Not much time to blog tonight, but I will share some assorted tidbits while I have the chance.
The Count, 2011
VIDA: Women in Literary Arts just issued The Count for 2011, a breakdown in hard numbers of "the rates of publication between women and men in many of our writing world’s most respected literary outlets." There is still a shocking amount of disparity. Check it out.
I would also encourage you to poke around the site, there are some really thought-provoking pieces to be found there, including Eileen Myles' essay, called "Being Female", which she wote after seeing The Count for 2010.
More on poets, envy, the gift economy
As I alluded to earlier this week, there's a lot negativity and doubts thrown at the endeavor of poetry, both from within and without the world of writers. With all the nastiness on the web, I thought I would share some of the positive stuff I've found and find myself returning to.
A quote from force-to-be-reckoned with, poet and publisher Reb Livingston:
"I believe poetry is a gift economy and to keep that economy moving along, those who participate need to contribute in some way in addition to attempting to reap the benefits (as paltry as they may seem). I say this not as an attempt to make anyone feel guilty for not doing enough or anything at all, but to point out that without poets donning second, third and fourth hats as editors, publishers, reviewers, interviewers, curators, hosts, etc., we’d all be limited to reading our poems to ourselves in the bathroom mirror."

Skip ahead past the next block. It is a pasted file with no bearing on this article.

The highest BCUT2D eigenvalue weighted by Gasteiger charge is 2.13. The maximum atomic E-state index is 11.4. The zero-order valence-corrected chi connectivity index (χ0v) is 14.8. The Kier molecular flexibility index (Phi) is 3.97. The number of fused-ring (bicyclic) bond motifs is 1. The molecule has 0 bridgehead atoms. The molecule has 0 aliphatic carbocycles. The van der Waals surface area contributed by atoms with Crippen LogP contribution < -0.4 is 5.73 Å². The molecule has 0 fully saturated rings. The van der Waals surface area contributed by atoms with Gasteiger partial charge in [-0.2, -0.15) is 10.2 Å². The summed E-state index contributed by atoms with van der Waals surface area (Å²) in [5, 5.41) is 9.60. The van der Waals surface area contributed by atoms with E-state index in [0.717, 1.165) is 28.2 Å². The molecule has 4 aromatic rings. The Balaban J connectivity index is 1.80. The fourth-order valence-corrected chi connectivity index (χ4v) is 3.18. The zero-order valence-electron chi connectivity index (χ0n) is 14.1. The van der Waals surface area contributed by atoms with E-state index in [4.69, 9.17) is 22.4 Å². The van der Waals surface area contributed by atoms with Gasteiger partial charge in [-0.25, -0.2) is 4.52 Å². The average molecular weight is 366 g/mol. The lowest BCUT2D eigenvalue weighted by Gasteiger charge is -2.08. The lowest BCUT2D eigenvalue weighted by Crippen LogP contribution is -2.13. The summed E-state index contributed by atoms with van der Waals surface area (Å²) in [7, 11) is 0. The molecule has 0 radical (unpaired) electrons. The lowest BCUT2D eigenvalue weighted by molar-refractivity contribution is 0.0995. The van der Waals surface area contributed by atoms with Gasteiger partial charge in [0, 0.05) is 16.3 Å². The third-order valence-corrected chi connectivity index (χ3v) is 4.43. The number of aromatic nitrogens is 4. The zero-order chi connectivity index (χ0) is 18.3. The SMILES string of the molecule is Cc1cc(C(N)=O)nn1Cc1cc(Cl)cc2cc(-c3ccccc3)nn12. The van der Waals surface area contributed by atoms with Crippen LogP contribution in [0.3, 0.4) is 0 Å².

The quote is from an interview she did with Bookslut. And here's a link to her call to action to people with MFAs, urging them to fucking use that experience for something (her use of profanity is pretty awesome), like participate in that gift economy.
Envy is a very basic, very raw emotion common to all writers. The best antidote is to be aware that it is envy (not the world plotting against you, not someone else being undeserving) and to do your own work.
Here is an interview with lovely poet Mark Wunderlich, in which he touches very honestly on the issue of envy, the ambivalence that comes with publishing a first book, and other issues. I especially love his answer to the last question "Do you believe that poetry can create change in the world?".
Just for fun. This has been my song this week. "True Love WIll Find You in the End" by Daniel Johnston.